Facebook Teens Grow Up in 'Cult of Self-Consciousness' Children Face Intolerable Online Pressures, Says Public School Head

Daily Mail (London), March 19, 2014 | Go to article overview

Facebook Teens Grow Up in 'Cult of Self-Consciousness' Children Face Intolerable Online Pressures, Says Public School Head


Byline: Laura Clark Education Correspondent

SOCIAL networking sites put children at greater risk of bullying and body image fears than ever before, a leading headmaster has warned.

Constant scrutiny on websites such as AskFM, Little Gossip, Facebook and Instagram leaves many teenagers feeling like 'the hopelessly inadequate stars of their own second-rate biopics', Andrew Halls said.

He said no previous generation endured so much attention from peers who 'adore, revile or all too publicly ignore on a moment-by-moment basis'.

Mr Halls, head of King's College School, Wimbledon, an PS18,900-ayear boys' day school, urged schools to instil 'grit' and emotional resilience in pupils to help them cope. Tomorrow, 200 independent school heads and teachers will attend a 'True Grit' conference on resilience training at his school.

Mr Halls said anonymous chat sites such as AskFM and Little Gossip left children 'vulnerable to cruel and absurd slanders that, for some, can be literally life-ending'.

Teens live the 'tortured drama of their adolescence under the scrutiny of hundreds or even thousands of others', he said, adding: 'Social networking sites require every 21st-century teenager to live his or her life under the eye of an electronic adjudicator far more cruel and censorious than any examiner, school teacher, or parent.

'No previous generation has spent so long online, "liking" and being "liked", or devastatingly ignored, in the OCD world of never-ending updates, status change, Instagram, AskFM, Little Gossip and Facebook. No wonder that every teenager can feel like the hopelessly inadequate star of his own secondrate biopic.' Girls and boys of all backgrounds are affected due to the 'democracy of the internet', argued Mr Halls.

He said some independent schools were 'woefully reluctant' to discuss mental health issues, which affect one in ten young people.

He added: 'Girls from aspirational families are the fastest-growing group using mental health services, as they strive to achieve more and more impossibly brilliant results.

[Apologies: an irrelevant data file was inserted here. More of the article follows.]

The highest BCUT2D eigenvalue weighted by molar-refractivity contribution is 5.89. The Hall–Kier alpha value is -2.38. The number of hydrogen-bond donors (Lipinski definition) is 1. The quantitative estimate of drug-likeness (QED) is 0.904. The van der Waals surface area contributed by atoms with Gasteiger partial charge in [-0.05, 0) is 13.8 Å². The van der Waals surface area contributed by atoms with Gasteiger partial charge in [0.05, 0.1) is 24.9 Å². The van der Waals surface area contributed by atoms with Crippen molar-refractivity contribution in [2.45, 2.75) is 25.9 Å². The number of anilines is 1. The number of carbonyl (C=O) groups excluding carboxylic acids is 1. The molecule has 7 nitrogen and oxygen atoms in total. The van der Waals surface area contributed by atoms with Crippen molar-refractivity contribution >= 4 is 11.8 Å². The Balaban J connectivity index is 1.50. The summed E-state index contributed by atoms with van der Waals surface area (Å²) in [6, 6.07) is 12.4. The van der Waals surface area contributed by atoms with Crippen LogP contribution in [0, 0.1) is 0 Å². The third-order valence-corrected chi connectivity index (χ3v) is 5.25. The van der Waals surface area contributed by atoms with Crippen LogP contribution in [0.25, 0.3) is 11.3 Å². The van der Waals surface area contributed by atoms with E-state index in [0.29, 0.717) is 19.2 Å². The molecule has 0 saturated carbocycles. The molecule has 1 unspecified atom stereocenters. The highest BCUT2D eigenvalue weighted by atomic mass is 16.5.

'We know that boys and young men are much more affected by body image pressures than was the case 20 years ago. …

The rest of this article is only available to active members of Questia

Already a member? Log in now.

Notes for this article

Add a new note
If you are trying to select text to create highlights or citations, remember that you must now click or tap on the first word, and then click or tap on the last word.
One moment ...
Default project is now your active project.
Project items
Notes
Cite this article

Cited article

Style
Citations are available only to our active members.
Buy instant access to cite pages or passages in MLA 8, MLA 7, APA and Chicago citation styles.

(Einhorn, 1992, p. 25)

(Einhorn 25)

(Einhorn 25)

1. Lois J. Einhorn, Abraham Lincoln, the Orator: Penetrating the Lincoln Legend (Westport, CT: Greenwood Press, 1992), 25, http://www.questia.com/read/27419298.

Note: primary sources have slightly different requirements for citation. Please see these guidelines for more information.

Cited article

Facebook Teens Grow Up in 'Cult of Self-Consciousness' Children Face Intolerable Online Pressures, Says Public School Head
Settings

Settings

Typeface
Text size Smaller Larger Reset View mode
Search within

Search within this article

Look up

Look up a word

  • Dictionary
  • Thesaurus
Please submit a word or phrase above.
Print this page

Print this page

Why can't I print more than one page at a time?

Help
Full screen
Items saved from this article
  • Highlights & Notes
  • Citations
Some of your highlights are legacy items.

Highlights saved before July 30, 2012 will not be displayed on their respective source pages.

You can easily re-create the highlights by opening the book page or article, selecting the text, and clicking “Highlight.”

matching results for page

    Questia reader help

    How to highlight and cite specific passages

    1. Click or tap the first word you want to select.
    2. Click or tap the last word you want to select, and you’ll see everything in between get selected.
    3. You’ll then get a menu of options like creating a highlight or a citation from that passage of text.

    OK, got it!

    Cited passage

    Style
    Citations are available only to our active members.
    Buy instant access to cite pages or passages in MLA 8, MLA 7, APA and Chicago citation styles.

    "Portraying himself as an honest, ordinary person helped Lincoln identify with his audiences." (Einhorn, 1992, p. 25).

    "Portraying himself as an honest, ordinary person helped Lincoln identify with his audiences." (Einhorn 25)

    "Portraying himself as an honest, ordinary person helped Lincoln identify with his audiences." (Einhorn 25)

    "Portraying himself as an honest, ordinary person helped Lincoln identify with his audiences."1

    1. Lois J. Einhorn, Abraham Lincoln, the Orator: Penetrating the Lincoln Legend (Westport, CT: Greenwood Press, 1992), 25, http://www.questia.com/read/27419298.

    Cited passage

    Thanks for trying Questia!

    Please continue trying out our research tools, but please note, full functionality is available only to our active members.

    Your work will be lost once you leave this Web page.

    Buy instant access to save your work.

    Already a member? Log in now.

    Search by... Author
    Show... All Results Primary Sources Peer-reviewed

    Oops!

    An unknown error has occurred. Please click the button below to reload the page. If the problem persists, please try again in a little while.